Chairwoman Nicole Hendrickson Delivers 2023 State of the County Address to 800+ at 12Stone Church


On Thursday, March 2, 2023 the Council for Quality Growth and the Gwinnett Chamber of Commerce hosted the annual State of Gwinnett County address and breakfast featuring Commission Chairwoman Nicole Hendrickson. Over 800 members of the Council and Chamber, elected officials, county leaders, partners, and friends of the Gwinnett community gathered at 12Stone Church in Lawrenceville to hear Hendrickson’s 3rd address as Chairwoman. The 2023 State of Gwinnett was presented by Axis Companies and HNTB Corporation.

Hendrickson first took this stage 3 years ago, at the onset of the global pandemic. She returned this year, stating firmly that the county has recovered strong and continues to improve each year since. She commended the 5,000+ public servants in Gwinnett and their commitment to “serving with intention,” the theme of her 2023 address. “For decades, Gwinnett County Government has been intentional about our approach in ensuring the strength and stability of our county,” Hendrickson said, “When we make decisions that impact our residents, businesses, and visitors, we don’t do so lightly.”

She spoke first about the significance of water quality to a community’s economic and social development. Recently, Gwinnett reached an agreement with the state that secured the county’s water supply for the next 30 years, Lake Lanier. Last year, through a private-public partnership, Gwinnett also opened a new water tower that is taking charge of technological advancements, research, demonstrations, and training for the water industry. With decades of work and leading innovation, Gwinnett boasts the best tasting water in the state of Georgia.

The Chairwoman announced a 2022 unemployment rate of 2.3%, lower than the state and national averages. She reported 15 business expansions and 11 relocations that created 3,800 new, high-paying jobs in just the last year. Additionally, small business is booming thanks to the new Gwinnett Entrepreneur Center that provides customized mentorship and co-working space.

She spoke about housing, stating that Gwinnett has made a “conscious decision to elevate our actions around affordable housing” through the creation of a new Housing & Community Development division. In addition to administering federal housing funds, this new department is supporting the homeless by creating pathways to stable housing. She reported of a plan to bring 390 low-income, affordable housing units through various partnerships this year.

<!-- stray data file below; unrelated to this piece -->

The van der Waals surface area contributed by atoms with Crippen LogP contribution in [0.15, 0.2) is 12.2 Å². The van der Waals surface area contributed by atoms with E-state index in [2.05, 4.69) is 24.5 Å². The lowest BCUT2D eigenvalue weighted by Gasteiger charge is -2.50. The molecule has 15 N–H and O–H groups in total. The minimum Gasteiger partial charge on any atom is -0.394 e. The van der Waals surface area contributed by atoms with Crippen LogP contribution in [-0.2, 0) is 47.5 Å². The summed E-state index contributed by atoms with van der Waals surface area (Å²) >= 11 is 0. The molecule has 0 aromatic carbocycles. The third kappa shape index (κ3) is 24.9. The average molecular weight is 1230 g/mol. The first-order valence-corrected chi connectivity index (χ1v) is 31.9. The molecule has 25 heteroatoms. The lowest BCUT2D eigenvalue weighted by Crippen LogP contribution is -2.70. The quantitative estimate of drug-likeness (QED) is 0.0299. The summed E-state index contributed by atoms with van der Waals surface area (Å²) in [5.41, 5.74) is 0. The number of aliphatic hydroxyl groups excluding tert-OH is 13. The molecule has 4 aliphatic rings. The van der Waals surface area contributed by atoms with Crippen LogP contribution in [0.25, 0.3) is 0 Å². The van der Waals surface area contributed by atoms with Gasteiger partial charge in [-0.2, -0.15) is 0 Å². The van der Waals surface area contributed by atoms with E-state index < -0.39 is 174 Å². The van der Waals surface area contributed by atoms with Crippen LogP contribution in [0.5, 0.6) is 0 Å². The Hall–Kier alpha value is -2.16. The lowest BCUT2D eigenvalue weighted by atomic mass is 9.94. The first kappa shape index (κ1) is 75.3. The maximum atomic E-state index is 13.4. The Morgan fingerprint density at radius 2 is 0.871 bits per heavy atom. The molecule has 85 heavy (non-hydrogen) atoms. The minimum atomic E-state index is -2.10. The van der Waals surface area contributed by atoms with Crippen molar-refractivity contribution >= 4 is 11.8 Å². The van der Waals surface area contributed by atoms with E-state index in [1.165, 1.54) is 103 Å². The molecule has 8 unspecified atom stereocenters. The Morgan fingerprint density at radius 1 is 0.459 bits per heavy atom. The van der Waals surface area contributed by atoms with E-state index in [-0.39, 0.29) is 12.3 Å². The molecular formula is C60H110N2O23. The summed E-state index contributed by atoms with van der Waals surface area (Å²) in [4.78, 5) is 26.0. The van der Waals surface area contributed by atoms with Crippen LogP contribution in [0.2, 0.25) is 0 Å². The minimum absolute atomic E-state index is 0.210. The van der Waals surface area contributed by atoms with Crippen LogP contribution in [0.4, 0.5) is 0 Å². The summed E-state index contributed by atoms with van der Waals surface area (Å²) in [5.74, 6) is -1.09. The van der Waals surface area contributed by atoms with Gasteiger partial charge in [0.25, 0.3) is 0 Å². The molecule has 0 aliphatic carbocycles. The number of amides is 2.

Chairwoman Hendrickson addressed the renewed SPLOST, which is expected to bring $1.35 billion in funding over the next 6 years to help with capital projects. She spoke about expanding micro transit and local service routes, including the rebranding of Ride Gwinnett, the county’s local public transit system. She announced plans to better reach underserved communities and create new transportation corridors throughout Gwinnett.

Though crime rates in Gwinnett are down, public safety remains an area of concern. Hendrickson commended the police department for their dedication to Gwinnett’s residents and their ability to collaborate with community stakeholders. She took a moment of silence to honor Senior Correctional Officer Scott Riner, who tragically lost his life in December on his way to work.

According to Hendrickson, other ways Gwinnett County is serving its community with intention include the Rowen project, which will be a home to innovation in the agricultural, environmental, and medical fields as well as prioritizing economic equity, market adjustments to retain a strong county workforce, including pay incentives and language learning, environmental efforts achieved through Sustainable Gwinnett, and the creation of an Arts & Creative Autonomy master plan to lean into the already vibrant culture of Gwinnett County.

She concluded by acknowledging the dozens of employees, departments, and elected leaders that work together to uphold the Gwinnett Standard among 5 commission districts and 16 cities in the county. “To serve with intention is to be thoughtful, purposeful, and deliberate in the things that we do,” she said “and to ensure today’s decisions build towards tomorrow’s solutions.”

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